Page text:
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Shortage of Coders Jeopardizes Health Care Reform

Michael Vizard
Slide Show

Health Care IT Still Needs Critical Care

Despite focusing on compliance and security issues, progress to date has been somewhat limited.

Health care reform may be in serious jeopardy, but it has little to do with politics or any forthcoming rulings emanating from the highest court in the land.


One of the less appreciated aspects of health care reform is an International Classification of Diseases, 10th edition, Clinical Modifications (ICD 10) requirement that calls for a completely new approach to the codes that are used in the electronic medical records (EMR) that hospitals rely on to classify patients. There are not only new codes in ICD-10, there are also additional digits because health care organizations have run out of digits to classify various medical procedures and conditions.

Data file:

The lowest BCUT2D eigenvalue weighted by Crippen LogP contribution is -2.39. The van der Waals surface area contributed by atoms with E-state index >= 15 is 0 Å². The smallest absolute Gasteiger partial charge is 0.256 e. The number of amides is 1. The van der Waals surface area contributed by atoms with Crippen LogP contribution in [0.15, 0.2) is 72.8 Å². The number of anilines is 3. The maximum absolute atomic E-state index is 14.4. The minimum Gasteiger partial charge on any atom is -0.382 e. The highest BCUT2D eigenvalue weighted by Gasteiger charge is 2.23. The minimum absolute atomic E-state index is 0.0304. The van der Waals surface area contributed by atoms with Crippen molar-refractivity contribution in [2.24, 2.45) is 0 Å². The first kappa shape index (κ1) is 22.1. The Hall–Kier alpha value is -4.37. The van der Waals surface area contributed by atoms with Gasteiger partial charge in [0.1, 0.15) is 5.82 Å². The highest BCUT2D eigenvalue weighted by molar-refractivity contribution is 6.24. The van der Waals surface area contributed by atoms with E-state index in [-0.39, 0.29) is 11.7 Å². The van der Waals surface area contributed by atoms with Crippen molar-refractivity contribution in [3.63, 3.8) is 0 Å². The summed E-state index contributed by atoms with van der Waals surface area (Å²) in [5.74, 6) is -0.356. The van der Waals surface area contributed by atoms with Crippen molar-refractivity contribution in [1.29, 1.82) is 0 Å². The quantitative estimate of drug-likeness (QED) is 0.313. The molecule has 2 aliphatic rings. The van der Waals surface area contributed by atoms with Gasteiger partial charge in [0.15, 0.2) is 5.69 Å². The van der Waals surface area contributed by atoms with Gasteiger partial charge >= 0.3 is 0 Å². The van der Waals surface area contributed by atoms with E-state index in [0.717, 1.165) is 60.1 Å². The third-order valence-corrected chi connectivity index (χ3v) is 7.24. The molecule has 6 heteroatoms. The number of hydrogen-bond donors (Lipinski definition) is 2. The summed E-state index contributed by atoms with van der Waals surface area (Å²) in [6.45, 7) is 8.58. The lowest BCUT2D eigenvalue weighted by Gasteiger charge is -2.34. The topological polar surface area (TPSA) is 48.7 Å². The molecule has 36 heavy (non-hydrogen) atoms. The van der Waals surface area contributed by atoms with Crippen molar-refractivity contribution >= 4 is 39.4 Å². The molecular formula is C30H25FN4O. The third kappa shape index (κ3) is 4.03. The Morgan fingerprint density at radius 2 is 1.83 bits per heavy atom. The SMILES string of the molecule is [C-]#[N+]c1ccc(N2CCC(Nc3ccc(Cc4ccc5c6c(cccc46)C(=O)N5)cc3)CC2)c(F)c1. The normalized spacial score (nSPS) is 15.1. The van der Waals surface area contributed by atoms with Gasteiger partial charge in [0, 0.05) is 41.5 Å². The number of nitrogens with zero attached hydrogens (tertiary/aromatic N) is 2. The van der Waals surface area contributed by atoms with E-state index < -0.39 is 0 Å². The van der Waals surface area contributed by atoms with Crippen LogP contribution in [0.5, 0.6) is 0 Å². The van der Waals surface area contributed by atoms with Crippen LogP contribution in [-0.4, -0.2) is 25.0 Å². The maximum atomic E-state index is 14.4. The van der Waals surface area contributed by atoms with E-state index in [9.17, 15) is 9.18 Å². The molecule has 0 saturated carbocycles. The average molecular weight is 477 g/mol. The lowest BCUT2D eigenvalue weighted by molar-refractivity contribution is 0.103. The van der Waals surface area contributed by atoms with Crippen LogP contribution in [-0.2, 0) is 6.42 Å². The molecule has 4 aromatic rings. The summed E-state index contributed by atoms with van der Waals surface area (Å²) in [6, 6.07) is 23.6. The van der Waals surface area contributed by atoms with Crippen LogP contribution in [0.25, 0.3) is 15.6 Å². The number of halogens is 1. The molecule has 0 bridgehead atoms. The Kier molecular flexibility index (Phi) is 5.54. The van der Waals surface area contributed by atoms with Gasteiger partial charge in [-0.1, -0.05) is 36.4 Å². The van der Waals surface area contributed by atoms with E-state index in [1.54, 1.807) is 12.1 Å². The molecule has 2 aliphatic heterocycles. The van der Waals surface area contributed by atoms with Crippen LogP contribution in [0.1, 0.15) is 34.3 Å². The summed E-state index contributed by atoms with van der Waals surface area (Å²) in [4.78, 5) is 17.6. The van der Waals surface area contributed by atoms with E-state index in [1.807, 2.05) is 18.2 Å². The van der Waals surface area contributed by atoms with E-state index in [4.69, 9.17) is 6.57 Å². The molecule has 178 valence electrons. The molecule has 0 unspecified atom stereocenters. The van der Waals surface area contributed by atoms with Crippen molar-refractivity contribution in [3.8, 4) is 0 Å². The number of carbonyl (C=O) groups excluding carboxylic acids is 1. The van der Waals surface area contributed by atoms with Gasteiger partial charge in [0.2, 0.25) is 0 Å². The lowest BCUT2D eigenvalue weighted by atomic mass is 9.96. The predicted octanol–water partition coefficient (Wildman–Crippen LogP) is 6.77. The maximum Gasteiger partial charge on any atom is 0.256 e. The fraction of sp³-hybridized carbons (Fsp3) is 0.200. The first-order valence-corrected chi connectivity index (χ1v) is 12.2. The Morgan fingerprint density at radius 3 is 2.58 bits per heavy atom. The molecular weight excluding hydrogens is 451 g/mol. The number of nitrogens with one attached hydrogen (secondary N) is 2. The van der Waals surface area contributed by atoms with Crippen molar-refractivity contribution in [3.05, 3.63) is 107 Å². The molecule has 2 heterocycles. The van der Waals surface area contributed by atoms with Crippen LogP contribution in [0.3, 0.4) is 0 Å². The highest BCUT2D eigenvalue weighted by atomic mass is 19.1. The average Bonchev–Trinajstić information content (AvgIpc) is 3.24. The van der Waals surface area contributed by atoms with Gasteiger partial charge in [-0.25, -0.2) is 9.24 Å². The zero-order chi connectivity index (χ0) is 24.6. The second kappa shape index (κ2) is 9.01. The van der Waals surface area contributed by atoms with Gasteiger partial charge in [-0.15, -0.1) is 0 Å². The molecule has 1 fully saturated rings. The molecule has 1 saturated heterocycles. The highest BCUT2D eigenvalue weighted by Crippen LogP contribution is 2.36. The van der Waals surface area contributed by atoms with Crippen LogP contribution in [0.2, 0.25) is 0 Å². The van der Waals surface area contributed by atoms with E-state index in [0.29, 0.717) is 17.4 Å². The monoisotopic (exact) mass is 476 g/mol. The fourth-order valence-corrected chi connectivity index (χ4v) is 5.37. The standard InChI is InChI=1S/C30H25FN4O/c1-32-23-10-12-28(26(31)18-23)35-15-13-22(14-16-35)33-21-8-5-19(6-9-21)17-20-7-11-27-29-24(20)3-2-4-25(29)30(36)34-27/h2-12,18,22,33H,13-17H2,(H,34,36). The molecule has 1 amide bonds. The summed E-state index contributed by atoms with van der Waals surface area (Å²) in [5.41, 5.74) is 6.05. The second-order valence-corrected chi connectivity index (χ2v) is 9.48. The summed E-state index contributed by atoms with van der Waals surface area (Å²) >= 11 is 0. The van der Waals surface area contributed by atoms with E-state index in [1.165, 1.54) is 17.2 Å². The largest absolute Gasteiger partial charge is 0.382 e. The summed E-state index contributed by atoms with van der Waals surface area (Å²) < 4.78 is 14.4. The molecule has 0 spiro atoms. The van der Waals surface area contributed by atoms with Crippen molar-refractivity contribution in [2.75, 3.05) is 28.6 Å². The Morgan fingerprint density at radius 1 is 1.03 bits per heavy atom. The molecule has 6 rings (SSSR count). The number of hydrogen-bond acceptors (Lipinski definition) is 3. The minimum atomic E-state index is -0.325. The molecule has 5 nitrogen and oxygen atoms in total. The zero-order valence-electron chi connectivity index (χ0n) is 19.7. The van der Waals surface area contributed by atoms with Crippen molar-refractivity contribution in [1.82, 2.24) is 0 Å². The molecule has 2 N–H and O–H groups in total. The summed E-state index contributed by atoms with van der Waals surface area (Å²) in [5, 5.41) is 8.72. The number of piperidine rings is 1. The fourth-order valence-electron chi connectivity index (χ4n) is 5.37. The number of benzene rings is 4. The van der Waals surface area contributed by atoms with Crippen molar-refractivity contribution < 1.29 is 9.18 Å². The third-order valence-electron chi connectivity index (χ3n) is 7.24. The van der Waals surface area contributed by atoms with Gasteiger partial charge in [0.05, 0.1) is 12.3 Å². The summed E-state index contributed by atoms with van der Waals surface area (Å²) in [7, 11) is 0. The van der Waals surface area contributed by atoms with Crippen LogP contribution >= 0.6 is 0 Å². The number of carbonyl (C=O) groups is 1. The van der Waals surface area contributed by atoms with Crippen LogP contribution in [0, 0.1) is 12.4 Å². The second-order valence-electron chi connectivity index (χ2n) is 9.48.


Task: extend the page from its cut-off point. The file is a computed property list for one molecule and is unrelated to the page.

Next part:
Scheduled to be implemented by Oct. 1, 2013, Pradep Nair, senior vice president for health care at HCL America, a unit of HCL Technologies, says ICD 10 is the health care equivalent of the Y2K projects that required so much coding effort starting back in 1998. But it turns out that there is a serious shortage of people who know how to code for ICD 10. The end result, says Nair, is that there is some serious doubt about attaining the health care IT goals for 2013 that have been mandated by the U.S. Department of Health and Human Services. In fact, if a health care organization is not already working on this transition, Nair says the chances are good that it's unlikely that organization is going to make the deadline.


This is a significant issue, says Nair, because a huge amount of the data that needs to be accessed is locked up in mainframe systems that health care providers and insurers have been relying on for years. The ICD 10 requirements mean that these organizations are being forced to embark on massive application modernization projects. Some health care organizations are so ill-prepared to finance this modernization that Nair says it's likely we'll see some significant mergers and acquisitions across the health care industry.


No one knows where the U.S. government will be compelled to grant extensions, but Nair says that it is unlikely that even a new administration would halt the shift to EMR because both political parties are keen to reduce health care costs. So, no matter what, the pressure is on.


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